Get ready for spring birds

Get ready for spring birds

According to surveys by the U.S. Fish & Wildlife Service, bird watching is second only to gardening as our favorite outdoor pastime.  It even outranks hunting and fishing. These surveys reveal that 47 million of us over the age of 16 are bird watchers.  We buy a hundred million tons of bird seed every year. And bird watching as a business generates $107 billion in annual revenues for the U.S. In Washington State alone, wildlife viewing and related photography add nearly $7.5 billion to state and local economies.

As one of America’s fastest growing hobbies, bird watching can be enjoyed by all ages and abilities, from shut-ins to families with small children to those who travel the globe to add new birds to their life lists.

March may seem early for migrating birds, but resourceful males know that the early bird gets not only the worm but also the best nest sites. A prime location, plus gorgeous plumage and a seductive song, can make them irresistible to arriving females. But the siren song of spring is also a signal that it’s time to get those bird houses and feeders ready for the coming waves of northbound birds.        With bird houses, it’s important to make sure dimensions such as hole size are suitable for the species you hope to attract.  Chickadees don’t want to trust the safety of their families to nest cavities easily invaded by bigger birds, such as European Starlings. The Internet offers many good web sites with tips and detailed plans for selecting, building and placing bird houses. The Cornell Lab of Ornithology website allaboutbirds.org is an excellent place to start. It also has a wealth of other information about birds, including recordings of their songs.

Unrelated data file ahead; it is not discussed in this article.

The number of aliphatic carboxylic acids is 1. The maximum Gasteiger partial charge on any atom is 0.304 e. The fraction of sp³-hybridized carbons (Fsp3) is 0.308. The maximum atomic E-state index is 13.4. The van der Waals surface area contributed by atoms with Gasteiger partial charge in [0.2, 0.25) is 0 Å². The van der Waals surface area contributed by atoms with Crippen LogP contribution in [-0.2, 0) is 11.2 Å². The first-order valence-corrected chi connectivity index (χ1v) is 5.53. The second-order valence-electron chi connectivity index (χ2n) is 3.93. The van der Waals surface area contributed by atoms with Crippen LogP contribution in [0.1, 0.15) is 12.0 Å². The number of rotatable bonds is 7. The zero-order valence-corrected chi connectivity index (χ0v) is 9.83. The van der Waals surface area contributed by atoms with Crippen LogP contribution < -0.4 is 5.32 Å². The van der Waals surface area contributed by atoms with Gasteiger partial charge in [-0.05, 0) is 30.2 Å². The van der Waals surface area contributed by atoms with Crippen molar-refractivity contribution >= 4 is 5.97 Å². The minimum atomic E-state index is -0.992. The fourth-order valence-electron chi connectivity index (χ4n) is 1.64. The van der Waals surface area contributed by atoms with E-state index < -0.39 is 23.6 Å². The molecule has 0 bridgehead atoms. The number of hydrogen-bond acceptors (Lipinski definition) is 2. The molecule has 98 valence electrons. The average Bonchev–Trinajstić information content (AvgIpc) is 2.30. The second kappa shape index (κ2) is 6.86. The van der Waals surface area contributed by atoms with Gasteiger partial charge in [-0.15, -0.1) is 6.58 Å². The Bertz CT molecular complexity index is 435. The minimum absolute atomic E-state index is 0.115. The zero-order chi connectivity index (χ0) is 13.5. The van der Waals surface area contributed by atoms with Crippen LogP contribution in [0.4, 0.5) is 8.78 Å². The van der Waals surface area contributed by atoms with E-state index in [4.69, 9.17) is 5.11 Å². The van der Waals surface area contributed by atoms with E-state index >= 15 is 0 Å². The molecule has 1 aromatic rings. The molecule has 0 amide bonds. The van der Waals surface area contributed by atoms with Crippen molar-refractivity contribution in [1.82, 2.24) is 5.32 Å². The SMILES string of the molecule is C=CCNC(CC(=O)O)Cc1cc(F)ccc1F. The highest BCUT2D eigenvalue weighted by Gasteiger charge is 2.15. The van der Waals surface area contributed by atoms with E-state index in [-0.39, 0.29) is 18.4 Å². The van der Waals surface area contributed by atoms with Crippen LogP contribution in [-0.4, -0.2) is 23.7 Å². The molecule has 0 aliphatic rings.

Of course bird feeders need to be kept clean and safe in every season of the year.  Well maintained bird feeders that are kept stocked with fresh, uncontaminated sunflower seed, niger seed or suet can attract a colorful parade of backyard birds, both year-round residents and those that make seasonal appearances along our Pacific flyway. Spring migration can be a visual feast. You never know what you’re going to see next.

Perches and feeding surfaces should be scrubbed and sanitized regularly. You can use a 10% bleach solution and follow it with a clean-water flush. Feeders should be placed close enough to shrubs, trees or other protective cover that birds can quickly dash to safety when they are targeted by predatory hawks.  But feeders should not be so close that cats can use the cover to ambush unwary birds. Outdoor cats kill billions of birds every year.

As our most visible and accessible wildlife neighbors, birds can be a source of endless fascination and enjoyment as we watch, feed and listen to their delightful spring chorus.

Article courtesy Gene Bullock. Gene has been writing a monthly column for the past five years that appears in six Kitsap weekly newspapers as a promotion for Kitsap Audubon.  He is the Newsletter Editor and Education Chair for the Kitsap Audubon Society. Photos courtesy Carrie Griffis. Chestnut-backed Chickadees and Red-breasted Nuthatches are among the diverse variety of birds attracted to backyard see and suet feeders. Black-headed Grosbeaks are easily attracted with sunflower seeds.